A prisoner with severe kidney disease who wrote countless letters pleading with a judge to be released after fearing he might contract coronavirus while in jail, has died from the disease.
Waylon Young Bird, 52, who suffered from severe kidney disease, wrote 17 letters to a judge in a plea for mercy starting in June but his requests for compassionate release were all but ignored.
Young Bird had been in jail since September 2019 and was serving an 11-year sentence for distributing methamphetamine.
Waylon Young Bird, 52, was serving an 11-year sentence for distributing meth
Suffering from various ailments including kidney disease he feared he was at risk from COVID
Young Bird wrote 17 letter pleading for mercy to U.S. District Judge Roberto Lange, pictured
But Young Bird feared that it would only be a matter of time before he succumbed to the virus.
After his first June letter he wrote again to judge U.S. District Judge Roberto Lange days later:
‘I’m writing again because this morning, around 10am, an inmate next to me said, ‘It’s here, Chief. It’s official now, that the first case of coronavirus is here at Springfield, Missouri, medical center,’ he added.
Young Bird continued to write.
On June 14th he told how he worried the virus would soon start to spread and didn’t want to die behind bars stating how he longed to see his disabled sister and his four kids ‘who need me.’
By August he told the judge that he learned his ‘aunty mom,’ Joann Young Bird, had died and how he wished to attend her funeral.
Young Bird was incarcerated at the United States Medical Center for Federal Prisoners in Springfield, Missouri where he died
Months later, by October 28th, the virus was running rampant throughout the jail. He told the judge that dozens of inmates had tested positive yet he had, incredibly, managed to avoid becoming sick.
‘I’m afraid I may be infected by the time you read this letter,’ he wrote. ‘Please as a compassionate judge, can you help me thru this situation.’
Young Bird tested positive the following day and died a week later on November 5th.
Young Bird was originally arrested in March 2018. Officers found 10 grams of meth hidden in his sock in eight baggies during a traffic stop on the Cheyenne River Indian Reservation.
A federal jury convicted him on one count of conspiracy to distribute and one count of possession with intent to distribute methamphetamine.
Young Bird pleaded with federal judge for early release and to serve sentence at home
He had originally put in a request for compassionate release in November 2019 citing various health problems including kidney failure (for which he was on dialysis), congestive heart failure, diabetes and asthma.
The warden denied his request on the grounds that his condition was not terminal and that he had a life expectancy greater than 18 months.
As COVID slowly took hold Young Bird approached the judge who had sentenced him hoping that he might be able to serve his sentence in home confinement.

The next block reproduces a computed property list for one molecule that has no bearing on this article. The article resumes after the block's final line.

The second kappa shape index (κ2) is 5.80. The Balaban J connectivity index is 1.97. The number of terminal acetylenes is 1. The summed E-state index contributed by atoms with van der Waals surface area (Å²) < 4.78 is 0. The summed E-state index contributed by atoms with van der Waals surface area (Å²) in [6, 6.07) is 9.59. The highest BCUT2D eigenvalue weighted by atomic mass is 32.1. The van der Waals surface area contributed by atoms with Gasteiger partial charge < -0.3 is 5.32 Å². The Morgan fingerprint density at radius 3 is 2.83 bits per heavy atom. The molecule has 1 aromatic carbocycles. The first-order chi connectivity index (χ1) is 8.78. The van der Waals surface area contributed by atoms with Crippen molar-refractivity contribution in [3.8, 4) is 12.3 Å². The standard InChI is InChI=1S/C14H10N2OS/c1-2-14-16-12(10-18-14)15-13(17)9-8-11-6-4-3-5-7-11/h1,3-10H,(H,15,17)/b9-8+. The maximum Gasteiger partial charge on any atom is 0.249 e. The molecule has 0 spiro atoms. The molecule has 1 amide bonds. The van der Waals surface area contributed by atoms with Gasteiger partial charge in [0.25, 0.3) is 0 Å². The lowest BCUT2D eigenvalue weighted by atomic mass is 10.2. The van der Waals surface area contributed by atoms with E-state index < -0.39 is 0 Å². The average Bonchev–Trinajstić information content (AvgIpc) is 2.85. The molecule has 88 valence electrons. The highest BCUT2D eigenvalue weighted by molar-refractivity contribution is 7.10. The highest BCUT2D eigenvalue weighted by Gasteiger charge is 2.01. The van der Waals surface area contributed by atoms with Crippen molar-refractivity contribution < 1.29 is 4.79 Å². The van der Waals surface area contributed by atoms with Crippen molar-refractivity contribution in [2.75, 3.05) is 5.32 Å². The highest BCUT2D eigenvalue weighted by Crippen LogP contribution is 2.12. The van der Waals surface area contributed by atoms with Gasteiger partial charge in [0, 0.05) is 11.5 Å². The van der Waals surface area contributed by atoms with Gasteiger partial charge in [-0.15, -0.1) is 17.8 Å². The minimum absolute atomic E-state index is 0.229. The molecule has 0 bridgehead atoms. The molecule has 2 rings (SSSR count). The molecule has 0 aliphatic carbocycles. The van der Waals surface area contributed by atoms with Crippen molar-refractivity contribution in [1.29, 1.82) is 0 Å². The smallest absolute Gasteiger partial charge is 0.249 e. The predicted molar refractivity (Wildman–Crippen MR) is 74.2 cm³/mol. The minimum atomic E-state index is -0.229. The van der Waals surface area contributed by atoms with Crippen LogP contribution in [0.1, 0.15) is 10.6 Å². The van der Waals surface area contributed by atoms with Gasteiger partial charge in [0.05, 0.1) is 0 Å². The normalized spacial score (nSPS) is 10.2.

He even wrote to the newspaper in his home town, the West River Eagle, apologizing to the residents he hurt through drug and alcohol abuse.
‘I was addicted to methamphetamine (crystal meth) and alcohol, a legal drug,’ he wrote. ‘Both are very hard to get off, there in the free world. I have disappointed a lot of my people, and carry a lot of shame and regret.’
Young Bird wrote 17 letters to the judge but he did not fit the criteria to be released
But at every turn the government opposed his release saying that he still presented a danger to society and Judge Lange denied his request.
The judge said that it was unclear to what extent Young Bird’s life was threatened by the virus and that the Bureau of Prisons has ‘taken precautions to protect him and his fellow inmates.’
That being said, since the start of the pandemic, the agency has released 17,530 inmates to home confinement however they have often been prisoners who had already served the bulk of their sentence.
‘I find it very hard to comprehend,’ said one of his daughters, Casina Brewer, 26. ‘I just feel like he was ignored.’
‘I’m very saddened by his death,’ Judge Lange said to NBC News. ‘It’s terrible how the virus has affected inmates both in federal and in state custody, and I just wish Mr. Young Bird’s family the very best.’
‘Had he served a bit more time and had a bit more of a penalty, I would have likely considered his compassionate release motion differently,’ Lange said.
What made Young Bird’s situation worse was the Cheyenne River Sioux Tribe had banished also banished him from his home due to the drug conviction.
‘This person could literally be out on the street, needing dialysis, barred from his home community,’ Lange said. ‘My goodness, what do you do?’
A week after testing positive for COVD, Young Bird died at the jail from the deadly virus